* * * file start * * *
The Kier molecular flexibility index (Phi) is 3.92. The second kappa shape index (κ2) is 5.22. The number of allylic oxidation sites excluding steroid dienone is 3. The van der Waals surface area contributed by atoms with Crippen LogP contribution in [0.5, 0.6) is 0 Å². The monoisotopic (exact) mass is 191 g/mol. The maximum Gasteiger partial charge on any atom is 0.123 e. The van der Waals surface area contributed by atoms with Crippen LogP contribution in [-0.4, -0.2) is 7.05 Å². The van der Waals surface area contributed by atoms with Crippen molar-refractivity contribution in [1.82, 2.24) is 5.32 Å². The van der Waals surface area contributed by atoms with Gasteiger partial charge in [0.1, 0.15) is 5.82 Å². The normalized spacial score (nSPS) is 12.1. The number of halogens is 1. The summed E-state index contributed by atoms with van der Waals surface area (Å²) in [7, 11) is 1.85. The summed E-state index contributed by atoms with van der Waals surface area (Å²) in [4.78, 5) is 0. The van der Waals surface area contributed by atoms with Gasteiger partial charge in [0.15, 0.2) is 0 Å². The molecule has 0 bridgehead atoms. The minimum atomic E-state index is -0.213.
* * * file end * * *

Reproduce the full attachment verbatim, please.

The Kier molecular flexibility index (Phi) is 3.92. The second kappa shape index (κ2) is 5.22. The number of allylic oxidation sites excluding steroid dienone is 3. The van der Waals surface area contributed by atoms with Crippen LogP contribution in [0.5, 0.6) is 0 Å². The monoisotopic (exact) mass is 191 g/mol. The maximum Gasteiger partial charge on any atom is 0.123 e. The van der Waals surface area contributed by atoms with Crippen LogP contribution in [-0.4, -0.2) is 7.05 Å². The van der Waals surface area contributed by atoms with Crippen molar-refractivity contribution in [1.82, 2.24) is 5.32 Å². The van der Waals surface area contributed by atoms with Gasteiger partial charge in [0.1, 0.15) is 5.82 Å². The normalized spacial score (nSPS) is 12.1. The number of halogens is 1. The summed E-state index contributed by atoms with van der Waals surface area (Å²) in [7, 11) is 1.85. The summed E-state index contributed by atoms with van der Waals surface area (Å²) in [4.78, 5) is 0. The van der Waals surface area contributed by atoms with Gasteiger partial charge in [0.15, 0.2) is 0 Å². The molecule has 0 bridgehead atoms. The minimum atomic E-state index is -0.213.